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Wednesday, Dec. 6, 2006
By LINDA INOKI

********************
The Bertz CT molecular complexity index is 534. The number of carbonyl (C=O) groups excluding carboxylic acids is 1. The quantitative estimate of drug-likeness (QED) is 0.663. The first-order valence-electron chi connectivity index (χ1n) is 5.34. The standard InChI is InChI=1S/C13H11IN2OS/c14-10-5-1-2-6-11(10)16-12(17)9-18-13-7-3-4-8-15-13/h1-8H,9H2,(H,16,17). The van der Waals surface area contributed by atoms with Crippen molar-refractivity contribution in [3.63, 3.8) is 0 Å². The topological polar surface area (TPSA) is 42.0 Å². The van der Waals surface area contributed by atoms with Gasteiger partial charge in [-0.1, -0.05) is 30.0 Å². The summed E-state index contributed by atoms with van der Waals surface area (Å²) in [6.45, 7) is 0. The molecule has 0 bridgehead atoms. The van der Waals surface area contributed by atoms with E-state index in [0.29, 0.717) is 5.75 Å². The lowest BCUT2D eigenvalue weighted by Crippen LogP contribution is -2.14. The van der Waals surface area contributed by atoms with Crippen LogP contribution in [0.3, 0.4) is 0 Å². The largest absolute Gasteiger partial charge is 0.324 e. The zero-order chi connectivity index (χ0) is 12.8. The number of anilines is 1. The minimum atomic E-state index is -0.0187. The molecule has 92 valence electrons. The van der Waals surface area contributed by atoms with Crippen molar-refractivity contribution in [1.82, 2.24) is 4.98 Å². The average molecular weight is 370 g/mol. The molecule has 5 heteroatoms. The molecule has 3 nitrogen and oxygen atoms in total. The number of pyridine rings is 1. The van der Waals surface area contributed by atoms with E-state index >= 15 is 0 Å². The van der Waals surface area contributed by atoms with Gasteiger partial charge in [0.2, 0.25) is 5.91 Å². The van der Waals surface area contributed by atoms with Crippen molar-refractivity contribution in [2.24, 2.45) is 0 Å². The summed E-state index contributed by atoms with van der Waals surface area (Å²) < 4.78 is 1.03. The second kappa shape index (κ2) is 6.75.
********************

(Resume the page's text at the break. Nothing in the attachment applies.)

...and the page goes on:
Chrysanthemums have been cultivated in their native China for thousands of years. The roots, leaves and flowers were used in herbal remedies for sore eyes, liver complaints, fevers, headaches and even deafness. The plant arrived in Japan around the eighth century, and it quickly became a favorite among the nobility, featuring in poems and paintings as well as in competitions for the most elegant bloom. Over the centuries, Oriental gardeners produced outstanding varieties: from massive globular blooms to eerie, spiderlike forms with long, thin petals. In the 1790s, some modest chrysanthemums arrived at Kew Gardens in England and, once again, they had an enthusiastic welcome -- so much so that the great Swedish botanist and taxonomist Karl Linnaeus (1707-78) named the plant after the Greek chrusos and anthemon, meaning "gold flower." Nowadays, they are the most popular pot plant in America, and every country has its specialist chrysanthemum club. The plants are very sensitive to the changing seasons. They only flower after the summer solstice, and many varieties need long hours of darkness before they will begin to produce buds. However, once they have started, many will flower right into winter and until frost withers the stems. Nurserymen trick their plants into flowering throughout the year by covering them with dark cloths so that the plants -- sensing that autumn has come -- diligently start to bud.